The gift of reading | News | The Press and Standard

by | July 28, 2017 5:00 pm

Last Updated: July 26, 2017 at 1:42 pm

Library volunteers donate their skills to help children learn

 

 

 

 

 

 

 

Rudolph Manigo, tutor

Every couple of months, Rudolph Manigo comes back to Colleton County to spend time with his father, Paul Manigo. He usually stays 2-3 months, so during the summer, the retired teacher decided to volunteer some time as a tutor during the Colleton County Memorial Library’s Summer Reading Program.
A resident of New Carrolltown, Md., Manigo taught second grade in the Montgomery County public schools for 11 years, retiring in 2011. He also served 24 years in the Air Force. “I came home one summer about four years ago and they were talking about needing tutors. I just volunteered and have been there ever since,” he said.
He only had two students this year, way down from usual. But they are making progress in their reading, he said.
As far as intelligence and ability to learn, he’s found Colleton County’s students no different from his students in Maryland. But there’s a big difference in what they are exposed to — in how parents understand the importance of starting their child’s education early and taking education seriously at an early level. “You don’t realize how big a head start a child has just by being exposed to books,” Manigo said.
Part of that problem is the difference in the socio-economic status of families in the two areas. “If you don’t have disposable income to buy books, coloring books and crayons, if you don’t see your parents sitting down reading newspapers and books, you don’t have that example,” he said. “If people could just realize how important it is to teach kids before they come to school … Parents should be role models.”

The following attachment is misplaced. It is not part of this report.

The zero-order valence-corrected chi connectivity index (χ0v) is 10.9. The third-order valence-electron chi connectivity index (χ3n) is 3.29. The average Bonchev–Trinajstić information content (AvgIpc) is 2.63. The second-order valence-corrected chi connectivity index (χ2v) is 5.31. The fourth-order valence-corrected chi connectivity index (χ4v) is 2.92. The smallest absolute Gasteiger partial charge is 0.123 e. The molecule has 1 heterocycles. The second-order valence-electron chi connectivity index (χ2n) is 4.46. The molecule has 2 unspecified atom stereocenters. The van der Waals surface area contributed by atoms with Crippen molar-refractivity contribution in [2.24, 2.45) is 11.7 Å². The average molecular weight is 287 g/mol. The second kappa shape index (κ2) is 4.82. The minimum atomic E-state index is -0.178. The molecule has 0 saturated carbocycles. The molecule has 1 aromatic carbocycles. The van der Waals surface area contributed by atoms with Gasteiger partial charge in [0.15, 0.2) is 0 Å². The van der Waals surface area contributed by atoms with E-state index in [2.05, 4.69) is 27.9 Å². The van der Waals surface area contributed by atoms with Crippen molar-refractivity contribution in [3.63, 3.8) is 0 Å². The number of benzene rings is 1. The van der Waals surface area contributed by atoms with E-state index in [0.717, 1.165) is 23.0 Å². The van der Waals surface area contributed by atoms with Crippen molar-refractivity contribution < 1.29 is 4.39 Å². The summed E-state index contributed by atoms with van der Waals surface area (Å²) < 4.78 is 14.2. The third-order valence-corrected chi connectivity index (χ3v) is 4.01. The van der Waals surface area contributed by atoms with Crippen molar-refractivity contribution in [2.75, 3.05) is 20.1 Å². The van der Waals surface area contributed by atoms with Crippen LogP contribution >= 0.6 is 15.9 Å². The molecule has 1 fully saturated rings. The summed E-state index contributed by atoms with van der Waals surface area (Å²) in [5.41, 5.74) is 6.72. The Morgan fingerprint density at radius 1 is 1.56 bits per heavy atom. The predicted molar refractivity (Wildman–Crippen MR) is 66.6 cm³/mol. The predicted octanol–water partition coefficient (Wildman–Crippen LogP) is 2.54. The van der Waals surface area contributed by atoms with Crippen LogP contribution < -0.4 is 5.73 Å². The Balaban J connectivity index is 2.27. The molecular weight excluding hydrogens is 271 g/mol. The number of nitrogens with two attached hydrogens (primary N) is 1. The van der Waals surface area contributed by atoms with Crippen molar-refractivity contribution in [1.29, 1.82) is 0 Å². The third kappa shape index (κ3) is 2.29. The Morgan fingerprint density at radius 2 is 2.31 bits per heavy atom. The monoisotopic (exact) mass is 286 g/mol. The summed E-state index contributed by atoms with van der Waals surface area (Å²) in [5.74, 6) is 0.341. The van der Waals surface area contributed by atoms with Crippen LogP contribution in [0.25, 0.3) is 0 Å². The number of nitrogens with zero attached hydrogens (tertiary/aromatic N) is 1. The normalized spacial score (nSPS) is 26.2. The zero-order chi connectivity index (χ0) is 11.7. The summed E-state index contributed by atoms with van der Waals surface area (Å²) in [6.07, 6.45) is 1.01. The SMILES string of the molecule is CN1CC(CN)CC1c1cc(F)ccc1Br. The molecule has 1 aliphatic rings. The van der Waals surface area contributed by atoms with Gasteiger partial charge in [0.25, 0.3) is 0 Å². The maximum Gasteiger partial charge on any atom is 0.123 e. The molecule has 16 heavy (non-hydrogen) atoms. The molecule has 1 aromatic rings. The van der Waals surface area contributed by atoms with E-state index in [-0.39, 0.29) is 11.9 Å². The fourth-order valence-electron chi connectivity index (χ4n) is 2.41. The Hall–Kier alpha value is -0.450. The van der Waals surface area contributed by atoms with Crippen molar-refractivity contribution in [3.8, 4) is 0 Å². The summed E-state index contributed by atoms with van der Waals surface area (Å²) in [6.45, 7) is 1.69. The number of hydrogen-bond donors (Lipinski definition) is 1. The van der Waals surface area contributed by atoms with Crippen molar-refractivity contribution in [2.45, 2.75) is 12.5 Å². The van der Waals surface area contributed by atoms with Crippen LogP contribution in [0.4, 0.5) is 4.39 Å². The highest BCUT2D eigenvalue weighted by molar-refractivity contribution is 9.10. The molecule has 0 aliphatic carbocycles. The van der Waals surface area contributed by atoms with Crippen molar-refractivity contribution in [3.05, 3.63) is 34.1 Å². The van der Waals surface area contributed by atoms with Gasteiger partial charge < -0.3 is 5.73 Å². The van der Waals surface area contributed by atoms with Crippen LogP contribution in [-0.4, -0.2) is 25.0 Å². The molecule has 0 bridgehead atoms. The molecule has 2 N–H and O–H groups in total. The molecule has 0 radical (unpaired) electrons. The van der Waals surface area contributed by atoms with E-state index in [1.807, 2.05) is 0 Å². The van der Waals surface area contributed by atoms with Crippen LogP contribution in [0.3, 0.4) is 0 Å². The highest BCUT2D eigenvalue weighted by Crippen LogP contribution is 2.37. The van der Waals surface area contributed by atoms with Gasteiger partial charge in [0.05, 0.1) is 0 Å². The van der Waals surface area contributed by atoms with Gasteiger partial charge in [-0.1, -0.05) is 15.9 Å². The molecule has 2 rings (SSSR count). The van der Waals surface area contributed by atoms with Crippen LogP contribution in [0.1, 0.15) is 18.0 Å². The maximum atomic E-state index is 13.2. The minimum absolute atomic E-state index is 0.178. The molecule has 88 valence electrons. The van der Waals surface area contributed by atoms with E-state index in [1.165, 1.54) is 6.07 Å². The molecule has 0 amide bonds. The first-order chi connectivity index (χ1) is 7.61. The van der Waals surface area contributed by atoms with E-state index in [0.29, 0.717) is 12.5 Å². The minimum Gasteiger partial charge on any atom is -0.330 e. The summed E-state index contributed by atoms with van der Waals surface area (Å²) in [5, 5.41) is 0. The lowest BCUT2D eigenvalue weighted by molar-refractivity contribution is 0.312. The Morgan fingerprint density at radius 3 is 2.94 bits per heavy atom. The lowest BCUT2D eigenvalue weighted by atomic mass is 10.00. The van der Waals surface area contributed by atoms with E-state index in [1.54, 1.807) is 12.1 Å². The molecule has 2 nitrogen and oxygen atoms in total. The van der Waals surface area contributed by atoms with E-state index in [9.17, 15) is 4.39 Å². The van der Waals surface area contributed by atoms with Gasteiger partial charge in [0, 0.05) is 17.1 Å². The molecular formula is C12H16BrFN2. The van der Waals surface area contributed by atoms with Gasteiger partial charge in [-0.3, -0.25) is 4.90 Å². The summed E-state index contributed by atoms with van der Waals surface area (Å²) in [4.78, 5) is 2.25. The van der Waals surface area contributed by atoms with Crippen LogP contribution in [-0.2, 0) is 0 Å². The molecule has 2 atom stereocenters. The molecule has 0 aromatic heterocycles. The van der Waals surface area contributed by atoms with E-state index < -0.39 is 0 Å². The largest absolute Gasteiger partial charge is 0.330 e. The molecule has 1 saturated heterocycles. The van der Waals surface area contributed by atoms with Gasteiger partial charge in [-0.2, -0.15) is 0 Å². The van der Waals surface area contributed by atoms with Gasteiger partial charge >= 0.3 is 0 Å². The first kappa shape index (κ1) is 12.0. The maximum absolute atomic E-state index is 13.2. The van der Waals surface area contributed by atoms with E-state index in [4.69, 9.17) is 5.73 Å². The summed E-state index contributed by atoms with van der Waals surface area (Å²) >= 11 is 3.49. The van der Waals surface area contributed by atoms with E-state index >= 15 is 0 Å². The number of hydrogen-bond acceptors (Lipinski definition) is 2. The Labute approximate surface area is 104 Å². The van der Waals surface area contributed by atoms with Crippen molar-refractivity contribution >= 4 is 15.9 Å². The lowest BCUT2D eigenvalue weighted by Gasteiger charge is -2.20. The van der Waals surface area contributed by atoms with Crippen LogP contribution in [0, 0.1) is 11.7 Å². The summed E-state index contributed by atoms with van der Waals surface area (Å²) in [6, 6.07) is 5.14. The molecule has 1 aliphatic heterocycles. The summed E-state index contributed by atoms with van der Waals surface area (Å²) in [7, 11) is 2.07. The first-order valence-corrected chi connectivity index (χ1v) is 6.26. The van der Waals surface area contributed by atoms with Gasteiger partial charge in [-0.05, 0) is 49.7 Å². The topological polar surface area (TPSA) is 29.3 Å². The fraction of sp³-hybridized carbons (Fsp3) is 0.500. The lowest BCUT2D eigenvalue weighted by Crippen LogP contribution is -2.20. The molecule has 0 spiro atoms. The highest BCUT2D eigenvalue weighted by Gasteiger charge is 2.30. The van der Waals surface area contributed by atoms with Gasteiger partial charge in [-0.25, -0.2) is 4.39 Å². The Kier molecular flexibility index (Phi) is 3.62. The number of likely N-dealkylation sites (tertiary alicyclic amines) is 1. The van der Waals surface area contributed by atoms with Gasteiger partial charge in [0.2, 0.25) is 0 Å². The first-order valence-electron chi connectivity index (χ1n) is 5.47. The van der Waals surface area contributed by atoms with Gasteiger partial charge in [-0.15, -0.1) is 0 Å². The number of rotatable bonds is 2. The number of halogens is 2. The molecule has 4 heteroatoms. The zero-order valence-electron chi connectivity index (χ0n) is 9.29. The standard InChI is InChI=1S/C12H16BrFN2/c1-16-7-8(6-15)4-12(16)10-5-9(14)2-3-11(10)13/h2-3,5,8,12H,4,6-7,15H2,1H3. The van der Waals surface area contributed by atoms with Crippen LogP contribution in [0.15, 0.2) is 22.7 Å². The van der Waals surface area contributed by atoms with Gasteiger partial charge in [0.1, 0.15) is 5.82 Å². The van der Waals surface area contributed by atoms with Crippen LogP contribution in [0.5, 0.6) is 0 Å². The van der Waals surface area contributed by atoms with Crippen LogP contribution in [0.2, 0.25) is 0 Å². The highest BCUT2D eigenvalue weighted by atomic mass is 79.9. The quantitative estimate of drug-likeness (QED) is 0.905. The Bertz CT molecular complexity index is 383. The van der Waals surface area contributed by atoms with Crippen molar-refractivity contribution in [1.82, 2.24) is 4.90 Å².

The majority of children go through school and graduate without difficulty. “But we always have to look out for that bottom tier to bring them up to speed,” he said. “If we don’t put the resources into them now, we end up having to later because they can’t get jobs and end up getting in trouble.”
Times have changed. Manigo graduated from Colleton High School in 1970, and “the whole time I was there, there was never a stabbing or a shooting at that school. We had some fights, but no one ever got stabbed or even hurt enough to have to go to the doctor.”
This summer, he witnessed a fight between two children at the library and “they were trying to hurt each other,” he said.
That’s one reason he continues his tutoring — not only to help improve educational skills, but to provide a positive role model.

 

 

 

 

 

Jacquelyn Colleton-Akins, tutor

Jacquelyn Colleton-Akins has loved her summer tutoring at the Colleton County Memorial Library. “This has been one of my best summers, here in Walterboro.”
A veteran educator, Akins has taught literally all over the country in her 24 years as a teacher and, after retirement, as a tutor. But she was reluctant to volunteer for the library’s Summer Reading Program because “I thought, they don’t need my help. But I was praying and God said, ‘Go give them part of you.’ And here I am.”
Since June, she has helped six students from pre-K through fifth grade improve their skills in science, language arts, math, reading and Spanish. Her schedule is from 12:30-3 p.m. Monday-Thursday and she makes sure each student has a dedicated 45 minutes. “Each one of my students is on a different level, so I make sure each one is taught what will be taught in school when they return, whether it’s pre-K, kindergarten or fifth grade,” she said.
“It’s a lot of work, a lot of planning — but it’s exciting planning,” she said. One student, a third-grader, has shown great improvement over the summer. The student has problems with long- and short-term memory, and at first, would forget how to spell his name. Now, just six weeks later, he can spell his name without difficulty, she said.